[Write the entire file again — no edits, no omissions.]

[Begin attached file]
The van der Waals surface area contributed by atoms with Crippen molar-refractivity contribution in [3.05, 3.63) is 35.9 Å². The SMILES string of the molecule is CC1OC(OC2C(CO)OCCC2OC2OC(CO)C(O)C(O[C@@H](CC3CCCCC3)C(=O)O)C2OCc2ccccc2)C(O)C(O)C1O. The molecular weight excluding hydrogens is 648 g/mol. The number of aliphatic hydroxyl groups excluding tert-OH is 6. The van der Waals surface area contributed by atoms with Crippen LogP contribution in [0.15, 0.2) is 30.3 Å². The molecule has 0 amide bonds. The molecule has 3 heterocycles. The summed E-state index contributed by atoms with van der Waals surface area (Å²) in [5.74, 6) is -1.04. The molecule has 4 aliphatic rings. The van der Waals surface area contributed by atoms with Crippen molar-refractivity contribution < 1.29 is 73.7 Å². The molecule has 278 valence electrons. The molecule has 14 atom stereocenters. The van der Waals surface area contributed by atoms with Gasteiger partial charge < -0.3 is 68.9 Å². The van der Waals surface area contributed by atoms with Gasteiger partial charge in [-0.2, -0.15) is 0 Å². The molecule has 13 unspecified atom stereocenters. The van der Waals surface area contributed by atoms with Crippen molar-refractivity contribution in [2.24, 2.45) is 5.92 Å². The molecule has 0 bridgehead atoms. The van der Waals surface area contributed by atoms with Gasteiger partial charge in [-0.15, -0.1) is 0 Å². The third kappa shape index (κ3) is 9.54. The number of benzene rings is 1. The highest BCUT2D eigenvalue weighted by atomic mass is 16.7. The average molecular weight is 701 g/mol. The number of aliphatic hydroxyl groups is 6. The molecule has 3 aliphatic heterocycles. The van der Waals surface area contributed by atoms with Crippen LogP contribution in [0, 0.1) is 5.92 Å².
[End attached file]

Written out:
The van der Waals surface area contributed by atoms with Crippen molar-refractivity contribution in [3.05, 3.63) is 35.9 Å². The SMILES string of the molecule is CC1OC(OC2C(CO)OCCC2OC2OC(CO)C(O)C(O[C@@H](CC3CCCCC3)C(=O)O)C2OCc2ccccc2)C(O)C(O)C1O. The molecular weight excluding hydrogens is 648 g/mol. The number of aliphatic hydroxyl groups excluding tert-OH is 6. The van der Waals surface area contributed by atoms with Crippen LogP contribution in [0.15, 0.2) is 30.3 Å². The molecule has 0 amide bonds. The molecule has 3 heterocycles. The summed E-state index contributed by atoms with van der Waals surface area (Å²) in [5.74, 6) is -1.04. The molecule has 4 aliphatic rings. The van der Waals surface area contributed by atoms with Crippen molar-refractivity contribution < 1.29 is 73.7 Å². The molecule has 278 valence electrons. The molecule has 14 atom stereocenters. The van der Waals surface area contributed by atoms with Gasteiger partial charge < -0.3 is 68.9 Å². The van der Waals surface area contributed by atoms with Gasteiger partial charge in [-0.2, -0.15) is 0 Å². The molecule has 13 unspecified atom stereocenters. The van der Waals surface area contributed by atoms with Crippen molar-refractivity contribution in [2.24, 2.45) is 5.92 Å². The molecule has 0 bridgehead atoms. The van der Waals surface area contributed by atoms with Gasteiger partial charge in [-0.15, -0.1) is 0 Å². The third kappa shape index (κ3) is 9.54. The number of benzene rings is 1. The highest BCUT2D eigenvalue weighted by atomic mass is 16.7. The average molecular weight is 701 g/mol. The number of aliphatic hydroxyl groups is 6. The molecule has 3 aliphatic heterocycles. The van der Waals surface area contributed by atoms with Crippen LogP contribution in [0, 0.1) is 5.92 Å².